Treatment Options for Relapsed/Refractory Acute Myeloid Leukemia (AML)1,2
Treatment options for patients with relapsed or refractory AML include1:
- Clinical trials (strongly preferred per NCCN Guidelines)
- Targeted therapies for patients with actionable mutations followed by matched sibling or alternative donor HCT
- Chemotherapy followed by matched sibling or alternative donor HCT
- A repeat of the initial successful induction regimen may be used if ≥12 months since induction regimen
- Best supportive care
Treatment options are thus restricted by mutation status, overall health, response to previous therapeutic agents, clinical trial eligibility, and availability of a matched donor.
Up to 25%-50% of patients with AML will require a re-induction therapy after experiencing induction failure.2
- Four-year survival in a cohort of 150 patients in induction failure was 23%3
- Four-year survival rates were significantly higher in patients who received a transplant versus those who did not (48% vs 4%)3
- Patients who fail primary induction and are treated with a second round of induction therapy have CR rates below 50%2
Response rates are reduced with additional rounds of therapy; 5-year survival is lower in patients achieving CR after second induction (23%) versus after first induction (40%).4
For approximately 25 years, there were no advances in the treatment for AML—until 2017. But despite these new advances, this population of patients has an unmet need because the 5-year survival rate is ~30%.5,6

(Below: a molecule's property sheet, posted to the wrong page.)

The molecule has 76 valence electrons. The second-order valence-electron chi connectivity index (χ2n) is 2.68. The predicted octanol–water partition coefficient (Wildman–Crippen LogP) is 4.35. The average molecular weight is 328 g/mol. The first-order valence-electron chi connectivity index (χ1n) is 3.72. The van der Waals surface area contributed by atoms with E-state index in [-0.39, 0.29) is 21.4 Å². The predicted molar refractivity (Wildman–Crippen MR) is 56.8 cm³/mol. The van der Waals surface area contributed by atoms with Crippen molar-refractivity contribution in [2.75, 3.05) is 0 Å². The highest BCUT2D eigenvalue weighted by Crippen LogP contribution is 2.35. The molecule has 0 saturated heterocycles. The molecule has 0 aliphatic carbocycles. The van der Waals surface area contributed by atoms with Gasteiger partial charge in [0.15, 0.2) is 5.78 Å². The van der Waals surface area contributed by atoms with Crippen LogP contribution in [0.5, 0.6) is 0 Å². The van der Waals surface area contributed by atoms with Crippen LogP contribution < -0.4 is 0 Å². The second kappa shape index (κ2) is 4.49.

1. Referenced with permission from the NCCN Clinical Practice Guidelines in Oncology (NCCN Guidelines®) for Acute Myeloid Leukemia V.3.2021. © National Comprehensive Cancer Network, Inc. 2021. All rights reserved. Accessed April 22, 2021. To view the most recent and complete version of the guideline, go online to NCCN.org. NCCN makes no warranties of any kind whatsoever regarding their content, use or application and disclaims any responsibility for their application or use in any way. 2. Döhner H, Estey E, Grimwade D, et al. Diagnosis and management of AML in adults: 2017 ELN recommendations from an international expert panel. Blood. 2017;129(4):424-447. 3. De Kouchkovsky I, Abdul-Hay M. Acute myeloid leukemia: a comprehensive review and 2016 update. Blood Cancer J. 2016;6(7):e441. 4. Othus M, Appelbaum FR, Petersdorf SH, et al. Fate of patients with newly diagnosed acute myeloid leukemia who fail primary induction therapy. Biol Blood Marrow Transplant. 2015;21(3):559-564. 5. Bloomfield CD, Estey E, Pleyer L, et al. Time to repeal and replace response criteria for acute myeloid leukemia. Blood Rev. 2018;32(5):416-425. 6. Saygin C, Carraway HE. Emerging therapies for acute myeloid leukemia. J Hematol Oncol. 2017;10(1):93-107. 7. Cancer Stat Facts: Leukemia - Acute Myeloid Leukemia (AML). National Cancer Institute website. http://seer.cancer.gov/statfacts/html/amyl.html. Accessed May 22, 2021.